Guide to the description of Garibaldi's capture at Aspromonte, by Alexandre Dumas, 1862 MS 301
Alexandre Dumas, père (French for father, similar to Senior in English), born Dumas Davy de la Pailleterie (July 24, 1802 – December 5, 1870) was a French writer, best known for his numerous historical novels of high adventure which have made him one of the most widely read French authors in the world. Many of his novels, including The Count of Monte Cristo, The Three Musketeers, and The Man in the Iron Mask were serialized, and he also wrote plays and magazine articles and was a prolific correspondent.
This volume includes a 5-page description, handwritten by Dumas, of an expedition in 1862 that led General Giuseppe Garibaldi unknowingly into the hands of Italian troops at Aspromonte, where he was taken prisoner along with his sons. It details how the unnamed conspirators pretended to get lost, leading Garibaldi to a cabin where he was captured. The remainder of the volume consists of a 4-page typed translation into English.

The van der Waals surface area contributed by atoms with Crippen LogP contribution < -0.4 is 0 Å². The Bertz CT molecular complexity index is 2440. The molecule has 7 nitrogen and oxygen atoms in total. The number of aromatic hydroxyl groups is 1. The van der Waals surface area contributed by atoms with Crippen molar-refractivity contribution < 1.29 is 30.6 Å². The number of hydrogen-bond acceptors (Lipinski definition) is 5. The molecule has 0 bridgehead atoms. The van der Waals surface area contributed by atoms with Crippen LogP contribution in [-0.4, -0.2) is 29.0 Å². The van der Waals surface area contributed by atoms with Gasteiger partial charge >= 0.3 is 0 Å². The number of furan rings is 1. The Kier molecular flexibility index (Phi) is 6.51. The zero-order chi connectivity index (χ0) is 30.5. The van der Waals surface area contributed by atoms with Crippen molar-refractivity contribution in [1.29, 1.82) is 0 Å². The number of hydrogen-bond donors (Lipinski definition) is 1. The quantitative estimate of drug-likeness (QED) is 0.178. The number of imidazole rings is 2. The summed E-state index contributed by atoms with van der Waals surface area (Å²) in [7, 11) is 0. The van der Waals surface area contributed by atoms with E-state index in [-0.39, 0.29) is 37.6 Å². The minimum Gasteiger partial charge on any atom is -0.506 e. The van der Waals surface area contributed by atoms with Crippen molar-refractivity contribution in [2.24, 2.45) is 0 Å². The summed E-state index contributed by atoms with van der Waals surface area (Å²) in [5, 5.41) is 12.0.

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Permission to publish material from the description of Garibaldi's capture at Aspromonte, by Alexandre Dumas, 1862, must be obtained from the Woodson Research Center, Fondren Library.
Description of Garibaldi's capture at Aspromonte, by Alexandre Dumas 1862, MS301, Woodson Research Center, Fondren Library, Rice University.
Gift from Leopold L. Meyer, in honor of J. Curtiss Brown, 1970.
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